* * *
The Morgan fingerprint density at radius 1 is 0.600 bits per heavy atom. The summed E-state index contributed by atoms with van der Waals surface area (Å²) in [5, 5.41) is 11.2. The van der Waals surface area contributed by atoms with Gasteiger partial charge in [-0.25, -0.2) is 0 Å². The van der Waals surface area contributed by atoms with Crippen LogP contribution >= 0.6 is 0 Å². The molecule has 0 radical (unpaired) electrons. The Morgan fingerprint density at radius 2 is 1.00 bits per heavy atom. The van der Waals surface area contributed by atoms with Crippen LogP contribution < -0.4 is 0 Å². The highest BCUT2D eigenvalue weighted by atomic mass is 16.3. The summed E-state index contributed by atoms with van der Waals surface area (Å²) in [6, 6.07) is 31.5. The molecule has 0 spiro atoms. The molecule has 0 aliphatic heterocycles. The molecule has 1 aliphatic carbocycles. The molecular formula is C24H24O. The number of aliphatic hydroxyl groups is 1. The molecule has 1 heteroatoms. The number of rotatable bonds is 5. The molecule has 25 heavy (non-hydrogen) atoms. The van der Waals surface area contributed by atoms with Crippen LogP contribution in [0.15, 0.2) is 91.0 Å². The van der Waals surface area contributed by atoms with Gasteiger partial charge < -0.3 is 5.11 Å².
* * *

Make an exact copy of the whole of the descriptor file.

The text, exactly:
The Morgan fingerprint density at radius 1 is 0.600 bits per heavy atom. The summed E-state index contributed by atoms with van der Waals surface area (Å²) in [5, 5.41) is 11.2. The van der Waals surface area contributed by atoms with Gasteiger partial charge in [-0.25, -0.2) is 0 Å². The van der Waals surface area contributed by atoms with Crippen LogP contribution >= 0.6 is 0 Å². The molecule has 0 radical (unpaired) electrons. The Morgan fingerprint density at radius 2 is 1.00 bits per heavy atom. The van der Waals surface area contributed by atoms with Crippen LogP contribution < -0.4 is 0 Å². The highest BCUT2D eigenvalue weighted by atomic mass is 16.3. The summed E-state index contributed by atoms with van der Waals surface area (Å²) in [6, 6.07) is 31.5. The molecule has 0 spiro atoms. The molecule has 0 aliphatic heterocycles. The molecule has 1 aliphatic carbocycles. The molecular formula is C24H24O. The number of aliphatic hydroxyl groups is 1. The molecule has 1 heteroatoms. The number of rotatable bonds is 5. The molecule has 25 heavy (non-hydrogen) atoms. The van der Waals surface area contributed by atoms with Crippen LogP contribution in [0.15, 0.2) is 91.0 Å². The van der Waals surface area contributed by atoms with Gasteiger partial charge < -0.3 is 5.11 Å².